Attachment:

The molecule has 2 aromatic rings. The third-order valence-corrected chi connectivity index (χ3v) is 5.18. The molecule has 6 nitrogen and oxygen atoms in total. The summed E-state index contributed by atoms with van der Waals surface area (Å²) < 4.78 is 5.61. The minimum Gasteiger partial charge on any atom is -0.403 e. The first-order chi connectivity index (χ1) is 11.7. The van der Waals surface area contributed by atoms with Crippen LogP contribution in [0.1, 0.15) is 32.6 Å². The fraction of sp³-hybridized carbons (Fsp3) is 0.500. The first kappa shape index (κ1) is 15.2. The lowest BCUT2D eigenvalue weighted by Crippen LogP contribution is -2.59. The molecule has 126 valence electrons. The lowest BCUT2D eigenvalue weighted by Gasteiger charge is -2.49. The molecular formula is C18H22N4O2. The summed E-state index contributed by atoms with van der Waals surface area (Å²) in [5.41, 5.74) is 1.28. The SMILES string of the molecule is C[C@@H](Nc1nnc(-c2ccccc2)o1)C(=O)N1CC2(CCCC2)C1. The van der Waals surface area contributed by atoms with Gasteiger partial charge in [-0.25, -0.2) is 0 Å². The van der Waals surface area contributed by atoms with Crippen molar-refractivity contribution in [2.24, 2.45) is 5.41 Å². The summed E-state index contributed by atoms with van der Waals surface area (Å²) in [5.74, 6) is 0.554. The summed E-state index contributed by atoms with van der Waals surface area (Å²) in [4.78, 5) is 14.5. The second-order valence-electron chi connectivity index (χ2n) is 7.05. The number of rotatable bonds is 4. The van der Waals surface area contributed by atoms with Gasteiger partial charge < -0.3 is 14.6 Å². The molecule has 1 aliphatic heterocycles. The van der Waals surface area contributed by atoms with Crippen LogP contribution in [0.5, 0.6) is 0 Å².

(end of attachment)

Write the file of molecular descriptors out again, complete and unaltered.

The molecule has 2 aromatic rings. The third-order valence-corrected chi connectivity index (χ3v) is 5.18. The molecule has 6 nitrogen and oxygen atoms in total. The summed E-state index contributed by atoms with van der Waals surface area (Å²) < 4.78 is 5.61. The minimum Gasteiger partial charge on any atom is -0.403 e. The first-order chi connectivity index (χ1) is 11.7. The van der Waals surface area contributed by atoms with Crippen LogP contribution in [0.1, 0.15) is 32.6 Å². The fraction of sp³-hybridized carbons (Fsp3) is 0.500. The first kappa shape index (κ1) is 15.2. The lowest BCUT2D eigenvalue weighted by Crippen LogP contribution is -2.59. The molecule has 126 valence electrons. The lowest BCUT2D eigenvalue weighted by Gasteiger charge is -2.49. The molecular formula is C18H22N4O2. The summed E-state index contributed by atoms with van der Waals surface area (Å²) in [5.41, 5.74) is 1.28. The SMILES string of the molecule is C[C@@H](Nc1nnc(-c2ccccc2)o1)C(=O)N1CC2(CCCC2)C1. The van der Waals surface area contributed by atoms with Gasteiger partial charge in [-0.25, -0.2) is 0 Å². The van der Waals surface area contributed by atoms with Crippen molar-refractivity contribution in [2.24, 2.45) is 5.41 Å². The summed E-state index contributed by atoms with van der Waals surface area (Å²) in [5.74, 6) is 0.554. The summed E-state index contributed by atoms with van der Waals surface area (Å²) in [4.78, 5) is 14.5. The second-order valence-electron chi connectivity index (χ2n) is 7.05. The number of rotatable bonds is 4. The van der Waals surface area contributed by atoms with Gasteiger partial charge < -0.3 is 14.6 Å². The molecule has 1 aliphatic heterocycles. The van der Waals surface area contributed by atoms with Crippen LogP contribution in [0.5, 0.6) is 0 Å².